“Never miss 2 days” was inspirational in a way that most other habit-advice hadn’t been (though this may be specific to me ). It had the “tough but fair coach is yelling at you” thing that some people find valuable, in a way that clearly had my long-term interests at heart.

So I started investing in habit-centric thinking. And it still wasn’t super clear at first that anything good was really happening as a result...

...until suddenly, I looked back at my 5-years-ago-self...

...and noticed that I had my shit together.

It was like I’d been walking for 2 years, and it felt like I’d been walking on a flat, straight line. But in fact, that line had a 3% incline. And after a few years of walking I looked back and noticed I’d climbed to the top of a hill.

(Also as part of the physical exercise thing sometimes I climb literal hills.)

Some specific habits and skills I’ve acquired:

  • I cultivate gratitude, floss, and do a few household chores every single day.

  • I am able to focus at work for 4-6 hours instead of 2-4 (and semi-frequently get into the zone and do a full 8).

  • Instead of “will I exercise at all today?”, the question is more like “will I get around to doing 36 pushups today, or just 12?”

  • I meditate for 5 minutes on most days.

  • I have systems to ensure I get important things done, and a collection of habits that makes sure that important things end up in those systems.

  • I’m much more aware of my internal mental states, and the mental states of people I interact with. I have a sense of what they mean, and what to do when I notice unhealthy patterns.

  • Perhaps most importantly: the habit of trying things that seem like they might be helpful, and occasionally discovering something important, like improv, or like the website

On the macro level, I’m more the sort of person who deliberately sets out to achieve things, and follow through on them. And I’m able to do it while being generally happy, which didn’t use to be the case. (This largely involves being comfortable not pushing myself, and guarding my slack.)

So if you’ve been trying things sporadically, and don’t feel like you’re moving anywhere, I think it’s worth keeping in mind:

  1. Are you aiming for consistency—making sure not to drop the ball on the habits you cultivate, however small?

  2. If you’ve been trying things for a while, and it doesn’t feel like you’re making progress, it’s worth periodically looking back and checking how far you’ve come.

Maybe you haven’t been making progress (which is indeed a warning sign that something isn’t working). But maybe you’ve just been walking at a steady, slight incline.

Have you been climbing a hill? If you were to keep climbing, and you imagine decades of future-yous climbing further at the same rate as you, how far would they go?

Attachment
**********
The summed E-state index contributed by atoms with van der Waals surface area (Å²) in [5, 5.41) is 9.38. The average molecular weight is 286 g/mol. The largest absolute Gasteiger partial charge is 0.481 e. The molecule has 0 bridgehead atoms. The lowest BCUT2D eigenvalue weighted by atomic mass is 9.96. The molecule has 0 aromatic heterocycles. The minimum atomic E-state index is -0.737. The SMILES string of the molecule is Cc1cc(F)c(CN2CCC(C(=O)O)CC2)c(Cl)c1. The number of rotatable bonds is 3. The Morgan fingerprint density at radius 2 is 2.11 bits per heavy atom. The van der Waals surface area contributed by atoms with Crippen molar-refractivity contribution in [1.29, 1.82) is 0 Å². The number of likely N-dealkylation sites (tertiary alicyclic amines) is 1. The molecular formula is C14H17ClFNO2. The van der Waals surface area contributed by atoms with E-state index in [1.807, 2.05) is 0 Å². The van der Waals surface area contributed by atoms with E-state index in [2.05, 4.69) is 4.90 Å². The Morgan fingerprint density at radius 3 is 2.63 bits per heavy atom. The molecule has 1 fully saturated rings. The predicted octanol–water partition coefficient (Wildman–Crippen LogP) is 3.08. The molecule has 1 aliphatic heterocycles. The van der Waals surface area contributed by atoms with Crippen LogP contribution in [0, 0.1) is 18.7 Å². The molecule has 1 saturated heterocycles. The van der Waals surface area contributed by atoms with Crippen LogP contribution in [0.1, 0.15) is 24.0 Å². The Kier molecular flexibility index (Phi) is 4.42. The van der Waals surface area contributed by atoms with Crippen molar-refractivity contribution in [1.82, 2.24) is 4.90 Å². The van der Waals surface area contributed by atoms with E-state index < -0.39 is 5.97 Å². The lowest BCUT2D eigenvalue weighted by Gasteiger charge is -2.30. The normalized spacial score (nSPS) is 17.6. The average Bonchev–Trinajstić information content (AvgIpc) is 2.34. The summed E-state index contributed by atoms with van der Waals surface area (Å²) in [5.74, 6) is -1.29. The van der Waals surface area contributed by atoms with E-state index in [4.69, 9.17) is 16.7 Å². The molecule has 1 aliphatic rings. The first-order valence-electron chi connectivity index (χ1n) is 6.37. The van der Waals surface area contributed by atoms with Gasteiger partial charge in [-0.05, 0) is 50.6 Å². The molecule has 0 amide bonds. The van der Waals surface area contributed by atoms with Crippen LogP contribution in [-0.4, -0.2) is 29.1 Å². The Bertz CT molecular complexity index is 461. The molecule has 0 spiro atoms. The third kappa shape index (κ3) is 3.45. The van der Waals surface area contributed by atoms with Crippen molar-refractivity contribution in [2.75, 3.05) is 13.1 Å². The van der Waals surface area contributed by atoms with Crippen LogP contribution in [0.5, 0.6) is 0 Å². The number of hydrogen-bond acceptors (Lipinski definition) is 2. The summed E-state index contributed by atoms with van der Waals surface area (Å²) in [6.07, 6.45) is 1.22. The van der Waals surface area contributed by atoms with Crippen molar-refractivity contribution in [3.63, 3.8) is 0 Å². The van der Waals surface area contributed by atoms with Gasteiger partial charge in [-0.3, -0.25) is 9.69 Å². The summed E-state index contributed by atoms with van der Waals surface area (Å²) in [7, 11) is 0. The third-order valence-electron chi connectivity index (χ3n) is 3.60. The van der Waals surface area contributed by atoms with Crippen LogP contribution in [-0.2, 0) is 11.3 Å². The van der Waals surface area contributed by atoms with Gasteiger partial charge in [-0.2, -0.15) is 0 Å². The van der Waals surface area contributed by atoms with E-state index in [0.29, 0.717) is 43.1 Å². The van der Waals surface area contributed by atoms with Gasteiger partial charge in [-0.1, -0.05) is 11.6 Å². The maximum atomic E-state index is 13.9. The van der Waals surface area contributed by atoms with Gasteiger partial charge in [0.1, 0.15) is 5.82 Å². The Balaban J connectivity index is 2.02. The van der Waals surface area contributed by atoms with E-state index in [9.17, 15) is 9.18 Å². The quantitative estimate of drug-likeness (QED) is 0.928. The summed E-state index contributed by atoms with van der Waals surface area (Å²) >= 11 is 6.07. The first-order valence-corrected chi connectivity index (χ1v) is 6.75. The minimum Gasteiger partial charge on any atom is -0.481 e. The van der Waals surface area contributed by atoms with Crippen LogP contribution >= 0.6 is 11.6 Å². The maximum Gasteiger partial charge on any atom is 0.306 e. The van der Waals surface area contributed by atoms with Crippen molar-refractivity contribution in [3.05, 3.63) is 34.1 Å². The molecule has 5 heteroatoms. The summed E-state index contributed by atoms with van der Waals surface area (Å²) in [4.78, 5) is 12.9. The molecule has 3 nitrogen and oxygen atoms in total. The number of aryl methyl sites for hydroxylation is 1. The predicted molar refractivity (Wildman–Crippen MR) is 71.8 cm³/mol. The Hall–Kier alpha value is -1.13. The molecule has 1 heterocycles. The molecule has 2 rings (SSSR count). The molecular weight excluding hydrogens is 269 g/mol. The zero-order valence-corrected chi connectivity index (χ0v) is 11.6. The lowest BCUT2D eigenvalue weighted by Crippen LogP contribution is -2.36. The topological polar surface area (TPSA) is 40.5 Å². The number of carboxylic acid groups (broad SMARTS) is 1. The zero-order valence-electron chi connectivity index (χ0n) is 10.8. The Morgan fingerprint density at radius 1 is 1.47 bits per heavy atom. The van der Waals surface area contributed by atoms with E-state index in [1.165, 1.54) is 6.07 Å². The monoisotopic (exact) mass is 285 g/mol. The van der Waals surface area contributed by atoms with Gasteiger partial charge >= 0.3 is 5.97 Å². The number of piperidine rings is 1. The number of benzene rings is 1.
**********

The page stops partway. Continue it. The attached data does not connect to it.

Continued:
iii. Bayesian Wizardry

“What do you most often do instead of thinking? What do you imagine you could do instead?”

- advice a friend of mine got on Facebook, when asking for important things to reflect on during a contemplative retreat.

I could stop the essay here too. And it’d be a fairly coherent “hey guys maybe consider cultivating habits and sticking with them even when it seems hard? You too could be grateful for life and also productive isn’t that cool?”

But there is more climbing to do. So here are some hills I’m currently working on, which I’m finally starting to grok the importance of. And because I’ve seen evidence of 3% inclines yielding real results, I’m more willing to lean into them, even if they seem like they’ll take a while.

I’ve had a few specific mental buckets for “what useful stuff comes out of the rationalsphere,” including:

Epistemic fixes that are practically useful in the shortish term (i.e. noticing when you are ‘arguing for a side’ instead of actually trying to find the truth).

Instrumental techniques, which mostly amount to ‘the empirically valid parts of self-help’ (i.e. Trigger Action Plans).

Deep Research and Bayesian Wizardry (i.e. high quality, in depth thinking that pushes the boundary of human knowledge forward while paying strategic attention to what things matter most, working with limited time and evidence).

Orientation Around Important Things (i.e. once someone has identified something like X-Risk as a crucial research area, people who aren’t interested in specializing their lives around it can still help out with practical aspects, like getting a job as an office manager).

Importantly, it used to seem like Deep Research and Bayesian Wizardry was something other people did. I did not seem smart enough to contribute.

I’m still not sure how much it’s possible for me to contribute—there’s a power law of potential value, and I clearly wouldn’t be in the top tiers even if I dedicated myself fully to it.

But, in the past year, there’s been a zeitgeist initiated by Anna Salamon that being good at thinking seems useful, and if you could only carve out time to actually think (and to practice, improving at it over time) maybe you could actually generate something worthwhile.